| ||Occupational doses to technologists who conducted diagnostic radioisotope procedures during the 1950s to mid-1970s were estimated based on information provided by an expert panel of nuclear medicine radiologists on typical protocols, radioisotopes, and clinical practices used for specific types of procedures over time.
|Radiation organ doses received by U.S. radiologic technologists: Estimation methods and findings (2014)|
| ||2.23 million annual badge doses were estimated for years worked during 1916-1997 by 110,000 radiologic technologists who completed at least one cohort survey, using more than 900,000 badge measurements available for 80,000 cohort members and historical literature and archival documents. Badge doses were converted to radiation absorbed doses to twelve organs and tissues using available information on air kerma, protective apron use, and conversion factors for X-irradiation spectra that reflected changes in energy and beam filtration over time.
|Organ-specific external dose coefficients and protective apron transmission factors for historical dose reconstruction for medical personnel (2011)|
| ||This paper presents dose conversion coefficients for continuous distributions of radiation energy characteristic of diagnostic medical x-rays as well as for radiation energies from radioisotope procedures, for use in estimating organ-specific doses for medical radiation workers. The dose conversion coefficients were derived for twelve organs and tissues based on three different peak tube potentials (70 kV, 80kV, 90kV), four beam filtration levels, four calendar periods (<1949, 1949-1954, 1955-1968, >=1969) and, for organs potentially protected by a lead apron, three apron possibilities (none, 0.25 mm Pb, 0.50 mm Pb thickness). As described in the paper, dose conversion coefficients were derived for medical x-rays (distributions of energy) by appropriately weighting data for individual energies published by international radiation protection organizations. The conversion of badge dose readings to organ-specific doses for medical personnel vastly improves the reliability of the dose reconstruction.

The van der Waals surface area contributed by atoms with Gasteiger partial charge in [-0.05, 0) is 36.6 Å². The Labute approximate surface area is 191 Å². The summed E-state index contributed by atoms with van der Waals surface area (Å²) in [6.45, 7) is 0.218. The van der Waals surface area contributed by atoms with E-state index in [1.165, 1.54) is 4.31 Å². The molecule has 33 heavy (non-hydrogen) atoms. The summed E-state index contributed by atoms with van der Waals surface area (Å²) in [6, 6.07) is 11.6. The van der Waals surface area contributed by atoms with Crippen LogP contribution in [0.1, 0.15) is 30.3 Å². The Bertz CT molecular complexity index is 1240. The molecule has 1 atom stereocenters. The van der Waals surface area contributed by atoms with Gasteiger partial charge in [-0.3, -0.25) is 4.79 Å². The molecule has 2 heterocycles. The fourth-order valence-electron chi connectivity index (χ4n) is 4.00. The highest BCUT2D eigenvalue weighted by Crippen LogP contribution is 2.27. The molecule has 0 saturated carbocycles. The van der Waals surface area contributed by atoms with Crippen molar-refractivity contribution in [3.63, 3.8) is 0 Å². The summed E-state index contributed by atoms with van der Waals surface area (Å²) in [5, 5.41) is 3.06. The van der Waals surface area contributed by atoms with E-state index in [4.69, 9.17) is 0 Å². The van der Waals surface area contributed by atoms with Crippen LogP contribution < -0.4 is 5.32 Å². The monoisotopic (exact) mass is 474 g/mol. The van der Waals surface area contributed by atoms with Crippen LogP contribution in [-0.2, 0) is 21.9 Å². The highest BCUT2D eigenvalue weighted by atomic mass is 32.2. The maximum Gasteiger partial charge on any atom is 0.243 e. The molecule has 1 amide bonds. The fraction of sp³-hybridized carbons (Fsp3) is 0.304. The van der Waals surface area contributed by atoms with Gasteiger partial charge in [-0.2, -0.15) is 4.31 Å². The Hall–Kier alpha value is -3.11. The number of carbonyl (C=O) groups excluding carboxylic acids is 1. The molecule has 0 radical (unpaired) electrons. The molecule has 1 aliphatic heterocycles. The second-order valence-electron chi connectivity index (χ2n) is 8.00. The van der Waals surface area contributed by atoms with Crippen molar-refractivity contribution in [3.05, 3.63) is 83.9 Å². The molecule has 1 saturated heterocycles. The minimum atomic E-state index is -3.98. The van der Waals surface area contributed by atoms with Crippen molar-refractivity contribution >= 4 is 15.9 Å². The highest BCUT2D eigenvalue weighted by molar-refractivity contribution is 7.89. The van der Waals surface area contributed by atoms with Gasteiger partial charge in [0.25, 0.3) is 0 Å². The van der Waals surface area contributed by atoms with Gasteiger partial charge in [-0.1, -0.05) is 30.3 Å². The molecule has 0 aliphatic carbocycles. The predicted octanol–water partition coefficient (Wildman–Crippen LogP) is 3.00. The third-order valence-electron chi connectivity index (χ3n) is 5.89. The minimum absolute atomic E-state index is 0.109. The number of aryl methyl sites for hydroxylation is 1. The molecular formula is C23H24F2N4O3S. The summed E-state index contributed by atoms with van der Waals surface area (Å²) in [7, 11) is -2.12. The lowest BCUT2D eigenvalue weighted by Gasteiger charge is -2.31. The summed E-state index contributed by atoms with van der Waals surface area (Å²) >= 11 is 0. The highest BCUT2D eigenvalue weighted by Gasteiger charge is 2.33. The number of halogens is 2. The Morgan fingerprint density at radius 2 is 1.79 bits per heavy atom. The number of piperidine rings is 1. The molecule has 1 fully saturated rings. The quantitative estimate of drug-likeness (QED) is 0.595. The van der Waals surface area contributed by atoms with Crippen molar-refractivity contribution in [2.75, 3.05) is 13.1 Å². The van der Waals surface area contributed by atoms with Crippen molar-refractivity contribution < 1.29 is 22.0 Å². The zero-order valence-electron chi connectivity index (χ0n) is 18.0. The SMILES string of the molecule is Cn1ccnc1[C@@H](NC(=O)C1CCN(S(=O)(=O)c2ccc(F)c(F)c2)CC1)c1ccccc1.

|Estimating historical radiation doses to a cohort of U.S. radiologic technologists (2006)|
| ||This paper describes our early efforts to reconstruct occupational radiation doses among the 90,000 radiologic technologists who completed the baseline survey during the mid-1980s. The dose estimation used available film badge measurements (approximately 350,000) for individual cohort members, information provided by technologists about their work history and protection practices, and measurement and other data from the literature. Dosimetry models estimated annual and cumulative occupational badge doses for each technologist for each year worked from 1916 to 1984, plus absorbed doses to organs and tissues, including bone marrow, breast, thyroid, ovary, testes, lung, and skin.
|Status report on estimating historical radiation doses to a cohort of U.S. radiologic technologists (2004)|
| ||Data and physical/statistical models were used to estimate unknown occupational radiation doses to 90,000 members of the U.S. Radiological Technologists cohort who responded to the first major questionnaire conducted in the mid-1980s. The dosimetry estimation used available film-badge measurements (approximately 350,000) for individual cohort members, technologist's responses on their work history/protection practices, and data from published literature. The complete dosimetry model estimates annual and cumulative occupational badge doses (personal dose equivalent) for each technologist for each year worked from 1916 through 1984, as well as absorbed doses to organs and tissues including bone-marrow, female breast, thyroid, ovary, testes, lung and skin. Workers who began work prior to 1950 had significantly higher doses than those first working in later years.